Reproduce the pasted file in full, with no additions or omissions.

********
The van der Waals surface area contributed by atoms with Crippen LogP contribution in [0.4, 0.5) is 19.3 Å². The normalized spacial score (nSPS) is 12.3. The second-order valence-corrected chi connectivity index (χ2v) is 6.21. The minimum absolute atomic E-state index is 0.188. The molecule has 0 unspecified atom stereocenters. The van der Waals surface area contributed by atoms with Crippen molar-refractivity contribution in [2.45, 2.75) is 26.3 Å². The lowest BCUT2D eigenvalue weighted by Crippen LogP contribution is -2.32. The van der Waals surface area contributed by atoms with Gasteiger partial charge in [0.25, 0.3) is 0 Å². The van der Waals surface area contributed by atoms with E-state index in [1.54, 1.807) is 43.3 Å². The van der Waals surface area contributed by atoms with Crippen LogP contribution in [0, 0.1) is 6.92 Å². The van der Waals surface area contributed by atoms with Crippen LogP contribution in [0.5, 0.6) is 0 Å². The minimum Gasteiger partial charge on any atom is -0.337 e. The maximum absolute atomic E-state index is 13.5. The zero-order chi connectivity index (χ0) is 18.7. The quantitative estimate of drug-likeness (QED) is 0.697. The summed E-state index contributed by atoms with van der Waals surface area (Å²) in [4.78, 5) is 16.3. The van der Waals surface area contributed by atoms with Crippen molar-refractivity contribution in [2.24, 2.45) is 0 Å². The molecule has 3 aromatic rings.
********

The van der Waals surface area contributed by atoms with Crippen LogP contribution in [0.4, 0.5) is 19.3 Å². The normalized spacial score (nSPS) is 12.3. The second-order valence-corrected chi connectivity index (χ2v) is 6.21. The minimum absolute atomic E-state index is 0.188. The molecule has 0 unspecified atom stereocenters. The van der Waals surface area contributed by atoms with Crippen molar-refractivity contribution in [2.45, 2.75) is 26.3 Å². The lowest BCUT2D eigenvalue weighted by Crippen LogP contribution is -2.32. The van der Waals surface area contributed by atoms with Gasteiger partial charge in [0.25, 0.3) is 0 Å². The van der Waals surface area contributed by atoms with E-state index in [1.54, 1.807) is 43.3 Å². The van der Waals surface area contributed by atoms with Crippen LogP contribution in [0, 0.1) is 6.92 Å². The van der Waals surface area contributed by atoms with Crippen LogP contribution in [0.5, 0.6) is 0 Å². The minimum Gasteiger partial charge on any atom is -0.337 e. The maximum absolute atomic E-state index is 13.5. The zero-order chi connectivity index (χ0) is 18.7. The quantitative estimate of drug-likeness (QED) is 0.697. The summed E-state index contributed by atoms with van der Waals surface area (Å²) in [4.78, 5) is 16.3. The van der Waals surface area contributed by atoms with Crippen molar-refractivity contribution in [2.24, 2.45) is 0 Å². The molecule has 3 aromatic rings.